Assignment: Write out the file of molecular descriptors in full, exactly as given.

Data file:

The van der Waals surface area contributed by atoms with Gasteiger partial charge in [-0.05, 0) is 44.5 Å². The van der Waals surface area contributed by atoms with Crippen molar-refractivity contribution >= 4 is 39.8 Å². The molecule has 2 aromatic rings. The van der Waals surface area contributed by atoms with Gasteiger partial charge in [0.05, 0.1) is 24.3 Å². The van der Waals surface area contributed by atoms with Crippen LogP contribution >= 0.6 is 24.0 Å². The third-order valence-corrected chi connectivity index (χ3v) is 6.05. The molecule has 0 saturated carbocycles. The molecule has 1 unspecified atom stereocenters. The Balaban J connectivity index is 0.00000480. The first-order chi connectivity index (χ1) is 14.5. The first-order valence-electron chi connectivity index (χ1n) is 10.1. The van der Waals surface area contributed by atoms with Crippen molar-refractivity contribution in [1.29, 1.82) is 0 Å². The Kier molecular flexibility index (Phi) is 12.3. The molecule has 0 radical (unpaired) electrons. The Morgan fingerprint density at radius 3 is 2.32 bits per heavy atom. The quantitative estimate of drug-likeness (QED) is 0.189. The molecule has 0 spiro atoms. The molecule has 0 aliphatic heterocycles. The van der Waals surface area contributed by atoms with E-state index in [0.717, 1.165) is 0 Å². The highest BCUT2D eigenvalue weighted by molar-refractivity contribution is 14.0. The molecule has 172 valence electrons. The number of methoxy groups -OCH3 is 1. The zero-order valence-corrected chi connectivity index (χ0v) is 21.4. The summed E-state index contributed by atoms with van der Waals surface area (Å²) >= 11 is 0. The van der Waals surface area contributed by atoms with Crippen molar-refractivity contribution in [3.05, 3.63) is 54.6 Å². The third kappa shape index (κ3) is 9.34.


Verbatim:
The van der Waals surface area contributed by atoms with Gasteiger partial charge in [-0.05, 0) is 44.5 Å². The van der Waals surface area contributed by atoms with Crippen molar-refractivity contribution >= 4 is 39.8 Å². The molecule has 2 aromatic rings. The van der Waals surface area contributed by atoms with Gasteiger partial charge in [0.05, 0.1) is 24.3 Å². The van der Waals surface area contributed by atoms with Crippen LogP contribution >= 0.6 is 24.0 Å². The third-order valence-corrected chi connectivity index (χ3v) is 6.05. The molecule has 0 saturated carbocycles. The molecule has 1 unspecified atom stereocenters. The Balaban J connectivity index is 0.00000480. The first-order chi connectivity index (χ1) is 14.5. The first-order valence-electron chi connectivity index (χ1n) is 10.1. The van der Waals surface area contributed by atoms with Crippen molar-refractivity contribution in [1.29, 1.82) is 0 Å². The Kier molecular flexibility index (Phi) is 12.3. The molecule has 0 radical (unpaired) electrons. The Morgan fingerprint density at radius 3 is 2.32 bits per heavy atom. The quantitative estimate of drug-likeness (QED) is 0.189. The molecule has 0 spiro atoms. The molecule has 0 aliphatic heterocycles. The van der Waals surface area contributed by atoms with E-state index in [0.717, 1.165) is 0 Å². The highest BCUT2D eigenvalue weighted by molar-refractivity contribution is 14.0. The molecule has 172 valence electrons. The number of methoxy groups -OCH3 is 1. The zero-order valence-corrected chi connectivity index (χ0v) is 21.4. The summed E-state index contributed by atoms with van der Waals surface area (Å²) >= 11 is 0. The van der Waals surface area contributed by atoms with Crippen molar-refractivity contribution in [3.05, 3.63) is 54.6 Å². The third kappa shape index (κ3) is 9.34.